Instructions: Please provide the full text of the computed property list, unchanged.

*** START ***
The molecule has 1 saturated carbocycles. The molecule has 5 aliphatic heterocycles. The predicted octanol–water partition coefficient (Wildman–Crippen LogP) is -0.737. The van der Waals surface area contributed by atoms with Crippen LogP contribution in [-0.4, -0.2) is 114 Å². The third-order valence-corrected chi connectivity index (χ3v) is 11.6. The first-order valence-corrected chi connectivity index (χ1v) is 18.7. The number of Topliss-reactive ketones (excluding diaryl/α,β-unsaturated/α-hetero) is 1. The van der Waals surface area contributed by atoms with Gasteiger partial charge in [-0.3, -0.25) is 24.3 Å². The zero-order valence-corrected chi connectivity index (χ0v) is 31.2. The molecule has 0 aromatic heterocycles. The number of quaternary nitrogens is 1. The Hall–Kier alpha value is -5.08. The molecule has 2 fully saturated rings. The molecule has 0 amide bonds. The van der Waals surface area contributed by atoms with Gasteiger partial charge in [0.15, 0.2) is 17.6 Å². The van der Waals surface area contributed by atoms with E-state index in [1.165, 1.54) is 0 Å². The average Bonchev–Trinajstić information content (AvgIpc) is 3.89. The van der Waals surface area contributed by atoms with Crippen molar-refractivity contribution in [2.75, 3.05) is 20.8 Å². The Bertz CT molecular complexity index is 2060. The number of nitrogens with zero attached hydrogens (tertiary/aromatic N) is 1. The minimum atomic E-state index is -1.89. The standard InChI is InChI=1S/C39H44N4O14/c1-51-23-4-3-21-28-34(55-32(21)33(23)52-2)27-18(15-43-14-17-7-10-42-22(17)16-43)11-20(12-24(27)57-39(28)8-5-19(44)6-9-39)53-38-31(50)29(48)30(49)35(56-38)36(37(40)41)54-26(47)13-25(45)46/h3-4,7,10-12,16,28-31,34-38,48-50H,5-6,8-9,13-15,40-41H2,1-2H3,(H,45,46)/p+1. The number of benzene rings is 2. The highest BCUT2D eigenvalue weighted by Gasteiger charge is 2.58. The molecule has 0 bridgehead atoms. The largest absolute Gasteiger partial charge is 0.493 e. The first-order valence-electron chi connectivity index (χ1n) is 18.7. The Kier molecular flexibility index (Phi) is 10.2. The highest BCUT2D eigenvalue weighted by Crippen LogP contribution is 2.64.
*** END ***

The molecule has 1 saturated carbocycles. The molecule has 5 aliphatic heterocycles. The predicted octanol–water partition coefficient (Wildman–Crippen LogP) is -0.737. The van der Waals surface area contributed by atoms with Crippen LogP contribution in [-0.4, -0.2) is 114 Å². The third-order valence-corrected chi connectivity index (χ3v) is 11.6. The first-order valence-corrected chi connectivity index (χ1v) is 18.7. The number of Topliss-reactive ketones (excluding diaryl/α,β-unsaturated/α-hetero) is 1. The van der Waals surface area contributed by atoms with Gasteiger partial charge in [-0.3, -0.25) is 24.3 Å². The zero-order valence-corrected chi connectivity index (χ0v) is 31.2. The molecule has 0 aromatic heterocycles. The number of quaternary nitrogens is 1. The Hall–Kier alpha value is -5.08. The molecule has 2 fully saturated rings. The molecule has 0 amide bonds. The van der Waals surface area contributed by atoms with Gasteiger partial charge in [0.15, 0.2) is 17.6 Å². The van der Waals surface area contributed by atoms with E-state index in [1.165, 1.54) is 0 Å². The average Bonchev–Trinajstić information content (AvgIpc) is 3.89. The van der Waals surface area contributed by atoms with Crippen molar-refractivity contribution in [2.75, 3.05) is 20.8 Å². The Bertz CT molecular complexity index is 2060. The number of nitrogens with zero attached hydrogens (tertiary/aromatic N) is 1. The minimum atomic E-state index is -1.89. The standard InChI is InChI=1S/C39H44N4O14/c1-51-23-4-3-21-28-34(55-32(21)33(23)52-2)27-18(15-43-14-17-7-10-42-22(17)16-43)11-20(12-24(27)57-39(28)8-5-19(44)6-9-39)53-38-31(50)29(48)30(49)35(56-38)36(37(40)41)54-26(47)13-25(45)46/h3-4,7,10-12,16,28-31,34-38,48-50H,5-6,8-9,13-15,40-41H2,1-2H3,(H,45,46)/p+1. The number of benzene rings is 2. The highest BCUT2D eigenvalue weighted by Gasteiger charge is 2.58. The molecule has 0 bridgehead atoms. The largest absolute Gasteiger partial charge is 0.493 e. The first-order valence-electron chi connectivity index (χ1n) is 18.7. The Kier molecular flexibility index (Phi) is 10.2. The highest BCUT2D eigenvalue weighted by Crippen LogP contribution is 2.64.